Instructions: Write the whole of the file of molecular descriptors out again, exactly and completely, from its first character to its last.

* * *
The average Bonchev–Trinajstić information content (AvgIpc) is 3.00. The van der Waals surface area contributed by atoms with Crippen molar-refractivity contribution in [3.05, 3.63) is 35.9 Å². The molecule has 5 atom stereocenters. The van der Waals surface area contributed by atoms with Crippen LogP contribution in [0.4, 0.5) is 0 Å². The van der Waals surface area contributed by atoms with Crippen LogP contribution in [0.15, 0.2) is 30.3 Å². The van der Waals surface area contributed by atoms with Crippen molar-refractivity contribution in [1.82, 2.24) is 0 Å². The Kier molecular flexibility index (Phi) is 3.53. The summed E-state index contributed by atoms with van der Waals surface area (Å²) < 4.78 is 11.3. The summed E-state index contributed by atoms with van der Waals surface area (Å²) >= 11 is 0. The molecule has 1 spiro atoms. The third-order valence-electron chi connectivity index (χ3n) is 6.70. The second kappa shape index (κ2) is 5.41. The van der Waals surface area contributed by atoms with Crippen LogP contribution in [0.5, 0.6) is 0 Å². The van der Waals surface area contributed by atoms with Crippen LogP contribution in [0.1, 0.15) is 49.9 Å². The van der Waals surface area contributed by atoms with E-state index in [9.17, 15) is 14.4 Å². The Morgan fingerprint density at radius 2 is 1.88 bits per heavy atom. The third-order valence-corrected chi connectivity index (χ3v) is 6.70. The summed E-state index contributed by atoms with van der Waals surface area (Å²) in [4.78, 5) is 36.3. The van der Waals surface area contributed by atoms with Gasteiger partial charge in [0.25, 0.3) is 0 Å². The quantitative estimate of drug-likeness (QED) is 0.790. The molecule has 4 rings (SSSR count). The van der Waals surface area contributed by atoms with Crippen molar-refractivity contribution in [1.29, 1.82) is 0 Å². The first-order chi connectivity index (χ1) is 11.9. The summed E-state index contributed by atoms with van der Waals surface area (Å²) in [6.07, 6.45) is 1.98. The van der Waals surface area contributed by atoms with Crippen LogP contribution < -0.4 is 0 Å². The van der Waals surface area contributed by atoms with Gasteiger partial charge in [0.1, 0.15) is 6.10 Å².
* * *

The average Bonchev–Trinajstić information content (AvgIpc) is 3.00. The van der Waals surface area contributed by atoms with Crippen molar-refractivity contribution in [3.05, 3.63) is 35.9 Å². The molecule has 5 atom stereocenters. The van der Waals surface area contributed by atoms with Crippen LogP contribution in [0.4, 0.5) is 0 Å². The van der Waals surface area contributed by atoms with Crippen LogP contribution in [0.15, 0.2) is 30.3 Å². The van der Waals surface area contributed by atoms with Crippen molar-refractivity contribution in [1.82, 2.24) is 0 Å². The Kier molecular flexibility index (Phi) is 3.53. The summed E-state index contributed by atoms with van der Waals surface area (Å²) < 4.78 is 11.3. The summed E-state index contributed by atoms with van der Waals surface area (Å²) >= 11 is 0. The molecule has 1 spiro atoms. The third-order valence-electron chi connectivity index (χ3n) is 6.70. The second kappa shape index (κ2) is 5.41. The van der Waals surface area contributed by atoms with Crippen LogP contribution in [0.5, 0.6) is 0 Å². The van der Waals surface area contributed by atoms with Crippen LogP contribution in [0.1, 0.15) is 49.9 Å². The van der Waals surface area contributed by atoms with E-state index in [9.17, 15) is 14.4 Å². The Morgan fingerprint density at radius 2 is 1.88 bits per heavy atom. The third-order valence-corrected chi connectivity index (χ3v) is 6.70. The summed E-state index contributed by atoms with van der Waals surface area (Å²) in [4.78, 5) is 36.3. The van der Waals surface area contributed by atoms with Gasteiger partial charge in [0.25, 0.3) is 0 Å². The quantitative estimate of drug-likeness (QED) is 0.790. The molecule has 4 rings (SSSR count). The van der Waals surface area contributed by atoms with Crippen molar-refractivity contribution in [1.29, 1.82) is 0 Å². The first-order chi connectivity index (χ1) is 11.9. The summed E-state index contributed by atoms with van der Waals surface area (Å²) in [6.07, 6.45) is 1.98. The van der Waals surface area contributed by atoms with Crippen LogP contribution < -0.4 is 0 Å². The van der Waals surface area contributed by atoms with Gasteiger partial charge in [0.1, 0.15) is 6.10 Å².